That's a SiC honing stick - it's larger than the agate slice I started with and the lines are much easier to see on it. Otherwise it's the exact shape of the agate I started with for the twist shown. The pattern on the other side looks identical. The lines running down the sides mate to the lines crossing diagonally over the ends.

You have to visualize an imaginary plane running through the rectangle from the lines on one side to the lines on the other - like a sheet of paper slicing through it. Then you remove all stock save for a few millimeters on either side of that plane, round it off and presto - twist. You'll end up with a 1/4 twist - cabbing a 1/8th twist is not so terrible once you do a few of these but it's not that intuitive straight away so I recommend the 1/4 twist pattern to begin with. Slice it in half and you get two 1/8th twists.

As you cut be sure and keep the entire thing parallel to your lapping surface. When you're finished the entire thing sits flat (though the offset weight will pull it to one side). Another way of think of it is to pretend that you're making it inside of a tube and that it fits the tube at both ends and middle at all times (which it would).

--

This came to mind when I was going over curvature and uniformity of lines and, as you can see, it's quite curvacious. See how uniformly the light follows that curvature at all points? This is important to me - big time. I think nothing distracts and disappoints me more than planar disparity in reflections (ripples and bumps and skews...) coming from a cab I've made. Especially when I bang my head against the wall trying to get those reflections to look right - because they are literally a reflection coming off a surface that distorts them according to the uniformity of that surface.

What's that you say...? Ridges? ...
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« Reply #24 on: July 04, 2012, 07:47:21 am »

I just got my agate burnisher out of my desk drawer, for some reason my dirty rotten cat loves to swat it around and I am afraid he will break it. It is pretty dang interesting too Frank. First of all it is smooth as silk. Then it has  unusual shape as it increases smaller to larger. Then one end is smoothed around and other end is cut at angle. Then within stone it has  some of the Iris effect and some stripes and swirls and it fades from one color to another and on one end I just noticed there is a fire prism:) I think I will try to make it into a pin/brooch like you wear on kilts or capes:) I dont have any capes or kilts but I am saying it needs a place of honor:) I love it Frank and it is very special to me. Thank you.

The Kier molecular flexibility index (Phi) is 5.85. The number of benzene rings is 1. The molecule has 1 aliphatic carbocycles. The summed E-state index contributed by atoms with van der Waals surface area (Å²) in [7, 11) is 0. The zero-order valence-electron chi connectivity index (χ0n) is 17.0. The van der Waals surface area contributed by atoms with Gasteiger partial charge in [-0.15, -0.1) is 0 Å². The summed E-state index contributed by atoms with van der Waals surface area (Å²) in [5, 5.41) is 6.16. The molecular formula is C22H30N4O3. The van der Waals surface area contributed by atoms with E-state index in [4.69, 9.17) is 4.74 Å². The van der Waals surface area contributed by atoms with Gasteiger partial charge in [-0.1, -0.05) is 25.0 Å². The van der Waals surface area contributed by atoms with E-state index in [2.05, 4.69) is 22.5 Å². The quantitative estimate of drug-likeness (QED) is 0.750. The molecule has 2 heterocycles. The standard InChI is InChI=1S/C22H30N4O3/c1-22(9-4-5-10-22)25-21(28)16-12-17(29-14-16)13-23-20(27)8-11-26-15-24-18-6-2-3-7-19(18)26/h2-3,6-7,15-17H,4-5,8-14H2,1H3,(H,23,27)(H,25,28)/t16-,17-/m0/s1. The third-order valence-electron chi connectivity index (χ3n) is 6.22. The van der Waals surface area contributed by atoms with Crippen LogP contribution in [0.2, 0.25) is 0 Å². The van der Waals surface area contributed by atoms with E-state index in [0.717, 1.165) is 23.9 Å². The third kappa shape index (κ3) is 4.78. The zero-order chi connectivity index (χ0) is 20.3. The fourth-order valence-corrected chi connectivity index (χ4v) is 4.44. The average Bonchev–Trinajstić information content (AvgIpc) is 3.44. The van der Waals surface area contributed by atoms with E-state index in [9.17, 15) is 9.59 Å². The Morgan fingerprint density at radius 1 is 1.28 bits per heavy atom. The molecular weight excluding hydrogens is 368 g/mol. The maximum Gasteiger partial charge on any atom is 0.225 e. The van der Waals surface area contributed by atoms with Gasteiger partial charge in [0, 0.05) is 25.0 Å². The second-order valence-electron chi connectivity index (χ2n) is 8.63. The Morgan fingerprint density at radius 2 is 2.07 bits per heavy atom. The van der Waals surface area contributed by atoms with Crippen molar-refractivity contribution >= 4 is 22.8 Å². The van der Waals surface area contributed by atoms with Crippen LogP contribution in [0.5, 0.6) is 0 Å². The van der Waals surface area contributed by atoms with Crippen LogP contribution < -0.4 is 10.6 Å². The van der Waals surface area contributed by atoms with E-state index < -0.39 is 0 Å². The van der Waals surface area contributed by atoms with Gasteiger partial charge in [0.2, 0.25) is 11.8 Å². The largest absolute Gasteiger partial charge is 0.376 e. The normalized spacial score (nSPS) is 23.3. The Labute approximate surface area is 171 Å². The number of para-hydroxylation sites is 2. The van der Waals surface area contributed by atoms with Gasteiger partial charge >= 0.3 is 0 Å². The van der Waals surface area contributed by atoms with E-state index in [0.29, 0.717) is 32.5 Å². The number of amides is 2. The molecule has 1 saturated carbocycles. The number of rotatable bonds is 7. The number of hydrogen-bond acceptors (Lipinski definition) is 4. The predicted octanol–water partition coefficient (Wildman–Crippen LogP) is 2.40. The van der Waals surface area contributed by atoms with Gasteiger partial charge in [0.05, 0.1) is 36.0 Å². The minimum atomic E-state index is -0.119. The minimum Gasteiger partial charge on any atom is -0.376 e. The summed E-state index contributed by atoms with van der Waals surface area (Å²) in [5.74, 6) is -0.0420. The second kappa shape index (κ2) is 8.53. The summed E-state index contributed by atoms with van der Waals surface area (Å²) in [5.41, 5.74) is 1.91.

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« Reply #25 on: July 04, 2012, 08:07:36 am »

Well aren't you sweet - you're very welcome!

I have to say, one thing I'm blessed with is local access to some really awesome agate at a very modest price (just have to dig through heaps of stuff to find it - and I do!) And my favorite is pieces like that - discarded by people making bigger headier things I suppose.
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« Reply #26 on: July 04, 2012, 08:20:03 am »

Frank I agree that Tony has a lot of really great rough!

This cab is quite beautiful!  The curves inspire awe.   ura
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« Reply #27 on: July 04, 2012, 09:01:17 am »

I studying this project carefully.....i found that you got a very interesting method and standard (high one) to make an extraordinary cab or it can be also call a special long bead with a flat lap, it is hard to fitting all twisted side with a flat lap......i'm thinking about a different pressure to each end is needed to "twist" this agate by flat lap, i never found any like this, it is original Frank......newcomer can't do this at first or second try.  hatsoff
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« Reply #28 on: July 04, 2012, 09:17:10 am »

I studying this project carefully.....i found that you got a very interesting method and standard (high one) to make an extraordinary cab or it can be also call a special long bead with a flat lap, it is hard to fitting all twisted side with a flat lap......i'm thinking about a different pressure to each end is needed to "twist" this agate by flat lap, i never found any like this, it is original Frank......newcomer can't do this at first or second try.  hatsoff
Thanks Daniel!

This is really just my story of how difficult it is for me, a newbie at all of this, to find uniform curves and lines in more standard patterns (ovals, for example). It's very frustrating and so I study this (and everyone elses cabs) to try and get better at it, but in the meantime I try to find ways of making cabs that are sort of find their own curves almost formulaically. This way I can feel at least not so sub-par to others here who make such incredible cabs and carvings, and at the same time I hope maybe I can come up with my own unique style.

Nothing shown here is difficult other than explaining some of it and trying to decipher my explanations - but truly these things are cake compared to something like a Krystee oval that looks like a drop of water (my mouth falls open everytime I see one!) or your own amazing cabs!

Thank you for your kind words!
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« Reply #29 on: July 04, 2012, 11:31:43 am »

Noooo.....You underestimated your self Frank.....as i told you non experience cabbers can't do this easily in first or second try, this is your passion and your style i really saw that, not just another good words to encourage some one, this is real one!

I teached many cabbers in Indonesia, and i know wich one is good, First is passion to create a new or a best one, second to last is to improve everything his/her got, you can not improved anything if don't have any passion.

I simulated what you did in my mind and just realized how difficult it is, you need your hand dinamicaly smooth and strong moved side by side to got all side fit on a flat perfectly (i'm still not mention about polishing).....and I believed you already now how to use or improve this one as your own specific cabs style.

This twisted cab can be use for nice pendat, its flow twisted area has good performance to show the maximum beauty of material wich is can't show by other style, and if you can go to smaller size it would be perfect for bead, and bead can be use in large variaties of jewelries. yes